What Will God Do at Urbana 15?

Welcome to Urbana 15! The Urbana Team has been preparing for this week for so long, and we are incredibly excited you’re here!

My own Urbana experience in 2006 was a game changer for me! It gave me a bigger picture of God and of what it means to be part of the global family of believers. It challenged me to name the places in my life where I was content with doing things my way and to lay down my own personal dreams for the sake of God’s greater mission. In fact, it was at Urbana 06 that I decided to join staff with InterVarsity—a job that I love and am still doing today. I pray that your Urbana experience will be just as life-changing.

I’m especially excited about a few really unique aspects of Urbana. First, I’m excited about the potential impact of 16,000 people gathered to create space to hear from the Lord about his work in the world. Second, I’m excited about the opportunity and privilege we have to hear from and be invited into partnership with the global Church. I got to hear early versions of speakers’ talks from the main stage, so I know that you are definitely in for some powerful truths and stories! Third, I’m excited about the many ways to engage God that you’ll find here, from worship, performing arts pieces, and speakers to seminars, missions agencies, and Roommate Huddles. There are so many ways to experience God at Urbana.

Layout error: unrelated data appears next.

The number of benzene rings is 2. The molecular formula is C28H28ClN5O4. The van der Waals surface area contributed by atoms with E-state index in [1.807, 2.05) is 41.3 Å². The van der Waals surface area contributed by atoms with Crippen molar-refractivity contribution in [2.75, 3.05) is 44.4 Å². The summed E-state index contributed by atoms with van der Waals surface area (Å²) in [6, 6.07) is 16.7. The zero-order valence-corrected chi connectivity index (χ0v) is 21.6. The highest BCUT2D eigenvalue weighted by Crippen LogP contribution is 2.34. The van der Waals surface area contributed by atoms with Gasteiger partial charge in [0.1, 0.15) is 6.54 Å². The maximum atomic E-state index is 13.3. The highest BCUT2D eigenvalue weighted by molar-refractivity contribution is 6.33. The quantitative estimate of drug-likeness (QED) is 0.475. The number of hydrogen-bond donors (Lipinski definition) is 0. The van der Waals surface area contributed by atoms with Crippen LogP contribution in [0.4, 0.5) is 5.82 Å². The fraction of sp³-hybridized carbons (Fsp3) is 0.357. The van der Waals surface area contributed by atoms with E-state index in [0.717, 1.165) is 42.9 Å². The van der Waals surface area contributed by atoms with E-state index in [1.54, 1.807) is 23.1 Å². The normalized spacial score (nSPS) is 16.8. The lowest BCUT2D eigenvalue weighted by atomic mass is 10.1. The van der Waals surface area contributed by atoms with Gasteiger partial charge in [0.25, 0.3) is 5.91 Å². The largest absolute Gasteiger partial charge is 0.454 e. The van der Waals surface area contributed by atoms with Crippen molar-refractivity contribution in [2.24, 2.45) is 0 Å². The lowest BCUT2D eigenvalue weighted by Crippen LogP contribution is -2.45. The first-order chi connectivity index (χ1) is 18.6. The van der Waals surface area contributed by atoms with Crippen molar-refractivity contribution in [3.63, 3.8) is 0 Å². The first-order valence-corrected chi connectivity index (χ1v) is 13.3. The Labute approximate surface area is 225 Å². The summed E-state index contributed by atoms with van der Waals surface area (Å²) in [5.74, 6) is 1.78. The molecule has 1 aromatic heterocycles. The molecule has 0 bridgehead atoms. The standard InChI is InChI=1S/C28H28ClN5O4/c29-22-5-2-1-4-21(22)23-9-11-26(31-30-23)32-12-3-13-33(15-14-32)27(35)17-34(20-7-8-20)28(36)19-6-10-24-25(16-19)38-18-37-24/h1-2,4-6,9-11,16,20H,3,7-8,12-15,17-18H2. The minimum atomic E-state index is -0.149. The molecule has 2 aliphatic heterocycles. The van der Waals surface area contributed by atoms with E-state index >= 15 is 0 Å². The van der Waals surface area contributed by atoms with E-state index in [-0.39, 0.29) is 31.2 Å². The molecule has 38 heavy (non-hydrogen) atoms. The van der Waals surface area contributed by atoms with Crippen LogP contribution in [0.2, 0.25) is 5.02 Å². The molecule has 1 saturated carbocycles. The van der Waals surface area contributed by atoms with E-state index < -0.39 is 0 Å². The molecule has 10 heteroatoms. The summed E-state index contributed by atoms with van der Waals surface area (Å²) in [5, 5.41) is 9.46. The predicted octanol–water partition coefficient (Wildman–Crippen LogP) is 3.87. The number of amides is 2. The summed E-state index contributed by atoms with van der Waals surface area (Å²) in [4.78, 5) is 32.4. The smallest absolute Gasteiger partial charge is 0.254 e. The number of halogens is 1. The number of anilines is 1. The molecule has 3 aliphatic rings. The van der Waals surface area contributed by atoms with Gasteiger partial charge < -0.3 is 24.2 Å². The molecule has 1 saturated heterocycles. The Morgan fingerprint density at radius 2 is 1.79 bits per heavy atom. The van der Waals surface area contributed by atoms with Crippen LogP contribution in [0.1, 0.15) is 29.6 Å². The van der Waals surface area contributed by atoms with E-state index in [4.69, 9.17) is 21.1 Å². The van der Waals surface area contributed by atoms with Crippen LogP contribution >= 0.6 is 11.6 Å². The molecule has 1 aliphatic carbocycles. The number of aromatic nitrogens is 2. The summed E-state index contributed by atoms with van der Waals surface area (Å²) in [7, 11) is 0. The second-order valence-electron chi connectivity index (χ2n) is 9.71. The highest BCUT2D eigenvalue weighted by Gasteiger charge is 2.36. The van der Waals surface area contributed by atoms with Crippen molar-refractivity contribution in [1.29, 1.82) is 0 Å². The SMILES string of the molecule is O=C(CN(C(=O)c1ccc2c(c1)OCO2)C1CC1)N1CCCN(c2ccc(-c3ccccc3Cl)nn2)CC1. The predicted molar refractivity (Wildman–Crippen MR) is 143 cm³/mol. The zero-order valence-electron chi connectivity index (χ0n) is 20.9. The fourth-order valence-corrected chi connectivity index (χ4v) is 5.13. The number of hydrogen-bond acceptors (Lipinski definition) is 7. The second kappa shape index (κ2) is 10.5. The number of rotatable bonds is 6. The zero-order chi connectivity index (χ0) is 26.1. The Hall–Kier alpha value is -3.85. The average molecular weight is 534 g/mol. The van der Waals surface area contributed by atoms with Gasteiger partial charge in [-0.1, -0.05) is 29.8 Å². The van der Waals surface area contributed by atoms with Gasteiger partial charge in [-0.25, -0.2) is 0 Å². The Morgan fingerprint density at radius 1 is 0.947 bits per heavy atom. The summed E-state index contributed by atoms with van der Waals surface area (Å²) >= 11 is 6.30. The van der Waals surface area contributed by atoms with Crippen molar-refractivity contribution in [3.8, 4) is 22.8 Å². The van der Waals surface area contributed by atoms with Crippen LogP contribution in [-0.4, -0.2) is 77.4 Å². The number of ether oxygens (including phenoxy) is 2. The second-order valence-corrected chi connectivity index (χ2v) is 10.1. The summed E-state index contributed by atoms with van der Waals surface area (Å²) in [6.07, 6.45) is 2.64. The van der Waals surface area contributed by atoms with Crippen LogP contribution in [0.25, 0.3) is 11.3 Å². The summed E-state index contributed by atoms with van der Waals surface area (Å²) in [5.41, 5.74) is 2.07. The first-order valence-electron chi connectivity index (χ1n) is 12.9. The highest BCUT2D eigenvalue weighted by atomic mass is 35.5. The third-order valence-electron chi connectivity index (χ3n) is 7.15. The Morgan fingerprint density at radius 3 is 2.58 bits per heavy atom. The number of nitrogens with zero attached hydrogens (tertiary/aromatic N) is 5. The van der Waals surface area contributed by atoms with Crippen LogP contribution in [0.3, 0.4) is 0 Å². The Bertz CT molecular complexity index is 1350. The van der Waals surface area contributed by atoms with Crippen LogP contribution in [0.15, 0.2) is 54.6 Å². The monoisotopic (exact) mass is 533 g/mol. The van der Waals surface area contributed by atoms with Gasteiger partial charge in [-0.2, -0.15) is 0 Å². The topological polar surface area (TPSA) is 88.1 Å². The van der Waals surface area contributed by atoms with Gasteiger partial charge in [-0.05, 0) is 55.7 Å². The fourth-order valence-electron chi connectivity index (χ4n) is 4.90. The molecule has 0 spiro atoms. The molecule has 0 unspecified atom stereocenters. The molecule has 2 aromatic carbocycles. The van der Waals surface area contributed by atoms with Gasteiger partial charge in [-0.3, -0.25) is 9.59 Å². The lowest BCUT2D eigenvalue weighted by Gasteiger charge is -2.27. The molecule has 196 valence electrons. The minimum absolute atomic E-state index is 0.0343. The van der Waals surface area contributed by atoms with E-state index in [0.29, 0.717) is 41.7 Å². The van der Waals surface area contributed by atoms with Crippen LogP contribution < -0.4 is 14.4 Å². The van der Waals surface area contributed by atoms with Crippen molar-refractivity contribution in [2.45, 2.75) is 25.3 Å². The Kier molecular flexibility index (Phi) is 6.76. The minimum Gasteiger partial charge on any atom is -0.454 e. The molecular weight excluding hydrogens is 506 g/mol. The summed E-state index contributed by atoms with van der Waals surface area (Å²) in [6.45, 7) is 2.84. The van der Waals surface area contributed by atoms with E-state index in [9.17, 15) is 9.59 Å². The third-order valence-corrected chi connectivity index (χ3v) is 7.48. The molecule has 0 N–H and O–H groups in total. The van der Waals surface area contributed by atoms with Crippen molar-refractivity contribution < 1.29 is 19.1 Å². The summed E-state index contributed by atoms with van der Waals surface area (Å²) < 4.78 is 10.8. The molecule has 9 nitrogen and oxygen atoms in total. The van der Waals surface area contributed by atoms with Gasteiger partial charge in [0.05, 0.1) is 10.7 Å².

That means that Urbana can also be a little overwhelming. Pacing yourself is key. These tips can help you navigate the week well:

  • Take time to look through the Urbana Handbook/App today. Go over the schedule, pick seminars, and highlight things you want to check out. Because there are a lot of opportunities here, it helps to have a plan!
  • Be open. You will be hearing from diverse voices and perspectives. And they will have words that you need to hear. Don’t automatically tune them out. God can speak and challenge you through them if you allow them access.